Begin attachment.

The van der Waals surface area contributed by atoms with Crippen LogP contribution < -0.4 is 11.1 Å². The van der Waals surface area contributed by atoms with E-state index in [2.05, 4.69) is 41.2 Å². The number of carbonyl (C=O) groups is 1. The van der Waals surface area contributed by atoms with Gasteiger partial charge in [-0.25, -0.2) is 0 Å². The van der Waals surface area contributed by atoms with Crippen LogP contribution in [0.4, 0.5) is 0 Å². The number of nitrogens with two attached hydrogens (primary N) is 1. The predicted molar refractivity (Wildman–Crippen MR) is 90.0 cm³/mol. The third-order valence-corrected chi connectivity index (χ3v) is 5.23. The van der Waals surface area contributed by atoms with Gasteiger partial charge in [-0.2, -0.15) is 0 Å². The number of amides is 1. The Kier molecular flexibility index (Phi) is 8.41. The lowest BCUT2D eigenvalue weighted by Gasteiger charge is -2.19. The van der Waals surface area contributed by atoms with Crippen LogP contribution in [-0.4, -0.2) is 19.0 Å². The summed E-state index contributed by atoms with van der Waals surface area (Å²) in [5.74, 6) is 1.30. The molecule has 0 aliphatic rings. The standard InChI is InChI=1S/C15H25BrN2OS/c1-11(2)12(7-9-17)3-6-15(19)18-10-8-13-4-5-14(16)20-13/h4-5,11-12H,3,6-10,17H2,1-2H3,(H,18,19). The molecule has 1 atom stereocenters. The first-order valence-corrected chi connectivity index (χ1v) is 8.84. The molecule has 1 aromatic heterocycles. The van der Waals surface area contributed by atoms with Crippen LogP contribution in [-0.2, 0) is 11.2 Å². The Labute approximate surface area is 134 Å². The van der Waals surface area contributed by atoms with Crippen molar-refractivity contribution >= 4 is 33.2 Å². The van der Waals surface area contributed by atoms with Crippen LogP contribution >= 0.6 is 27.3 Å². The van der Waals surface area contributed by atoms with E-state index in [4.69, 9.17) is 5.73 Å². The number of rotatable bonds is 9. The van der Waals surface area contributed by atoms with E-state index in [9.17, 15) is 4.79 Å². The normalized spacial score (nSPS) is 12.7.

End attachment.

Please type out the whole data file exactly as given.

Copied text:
The van der Waals surface area contributed by atoms with Crippen LogP contribution < -0.4 is 11.1 Å². The van der Waals surface area contributed by atoms with E-state index in [2.05, 4.69) is 41.2 Å². The number of carbonyl (C=O) groups is 1. The van der Waals surface area contributed by atoms with Gasteiger partial charge in [-0.25, -0.2) is 0 Å². The van der Waals surface area contributed by atoms with Crippen LogP contribution in [0.4, 0.5) is 0 Å². The number of nitrogens with two attached hydrogens (primary N) is 1. The predicted molar refractivity (Wildman–Crippen MR) is 90.0 cm³/mol. The third-order valence-corrected chi connectivity index (χ3v) is 5.23. The van der Waals surface area contributed by atoms with Gasteiger partial charge in [-0.2, -0.15) is 0 Å². The number of amides is 1. The Kier molecular flexibility index (Phi) is 8.41. The lowest BCUT2D eigenvalue weighted by Gasteiger charge is -2.19. The van der Waals surface area contributed by atoms with Crippen LogP contribution in [-0.4, -0.2) is 19.0 Å². The summed E-state index contributed by atoms with van der Waals surface area (Å²) in [5.74, 6) is 1.30. The molecule has 0 aliphatic rings. The standard InChI is InChI=1S/C15H25BrN2OS/c1-11(2)12(7-9-17)3-6-15(19)18-10-8-13-4-5-14(16)20-13/h4-5,11-12H,3,6-10,17H2,1-2H3,(H,18,19). The molecule has 1 atom stereocenters. The first-order valence-corrected chi connectivity index (χ1v) is 8.84. The molecule has 1 aromatic heterocycles. The van der Waals surface area contributed by atoms with Crippen LogP contribution in [-0.2, 0) is 11.2 Å². The Labute approximate surface area is 134 Å². The van der Waals surface area contributed by atoms with Crippen molar-refractivity contribution >= 4 is 33.2 Å². The van der Waals surface area contributed by atoms with Crippen LogP contribution >= 0.6 is 27.3 Å². The van der Waals surface area contributed by atoms with E-state index in [4.69, 9.17) is 5.73 Å². The number of rotatable bonds is 9. The van der Waals surface area contributed by atoms with E-state index in [9.17, 15) is 4.79 Å². The normalized spacial score (nSPS) is 12.7.